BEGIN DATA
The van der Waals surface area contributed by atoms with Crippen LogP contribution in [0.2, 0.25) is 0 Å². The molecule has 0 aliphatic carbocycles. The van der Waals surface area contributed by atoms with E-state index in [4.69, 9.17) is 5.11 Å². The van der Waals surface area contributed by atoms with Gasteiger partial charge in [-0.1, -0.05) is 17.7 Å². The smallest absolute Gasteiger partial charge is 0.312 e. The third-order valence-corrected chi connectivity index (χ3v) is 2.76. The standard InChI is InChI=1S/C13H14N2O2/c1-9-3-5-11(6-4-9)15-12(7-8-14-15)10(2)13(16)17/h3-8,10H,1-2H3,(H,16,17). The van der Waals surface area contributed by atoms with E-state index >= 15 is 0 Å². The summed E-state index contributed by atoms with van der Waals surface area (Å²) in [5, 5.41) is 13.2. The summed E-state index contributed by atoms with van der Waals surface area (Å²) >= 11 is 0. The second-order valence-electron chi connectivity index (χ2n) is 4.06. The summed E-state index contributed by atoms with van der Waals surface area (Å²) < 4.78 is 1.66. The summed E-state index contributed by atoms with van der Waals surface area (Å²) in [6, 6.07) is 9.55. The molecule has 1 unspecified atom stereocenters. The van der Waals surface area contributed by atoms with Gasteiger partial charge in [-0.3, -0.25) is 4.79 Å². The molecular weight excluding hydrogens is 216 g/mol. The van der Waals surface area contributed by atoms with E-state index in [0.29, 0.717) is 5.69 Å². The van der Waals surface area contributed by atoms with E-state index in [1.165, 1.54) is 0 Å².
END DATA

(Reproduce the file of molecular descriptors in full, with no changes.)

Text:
The van der Waals surface area contributed by atoms with Crippen LogP contribution in [0.2, 0.25) is 0 Å². The molecule has 0 aliphatic carbocycles. The van der Waals surface area contributed by atoms with E-state index in [4.69, 9.17) is 5.11 Å². The van der Waals surface area contributed by atoms with Gasteiger partial charge in [-0.1, -0.05) is 17.7 Å². The smallest absolute Gasteiger partial charge is 0.312 e. The third-order valence-corrected chi connectivity index (χ3v) is 2.76. The standard InChI is InChI=1S/C13H14N2O2/c1-9-3-5-11(6-4-9)15-12(7-8-14-15)10(2)13(16)17/h3-8,10H,1-2H3,(H,16,17). The van der Waals surface area contributed by atoms with E-state index >= 15 is 0 Å². The summed E-state index contributed by atoms with van der Waals surface area (Å²) in [5, 5.41) is 13.2. The summed E-state index contributed by atoms with van der Waals surface area (Å²) >= 11 is 0. The second-order valence-electron chi connectivity index (χ2n) is 4.06. The summed E-state index contributed by atoms with van der Waals surface area (Å²) < 4.78 is 1.66. The summed E-state index contributed by atoms with van der Waals surface area (Å²) in [6, 6.07) is 9.55. The molecule has 1 unspecified atom stereocenters. The van der Waals surface area contributed by atoms with Gasteiger partial charge in [-0.3, -0.25) is 4.79 Å². The molecular weight excluding hydrogens is 216 g/mol. The van der Waals surface area contributed by atoms with E-state index in [0.29, 0.717) is 5.69 Å². The van der Waals surface area contributed by atoms with E-state index in [1.165, 1.54) is 0 Å².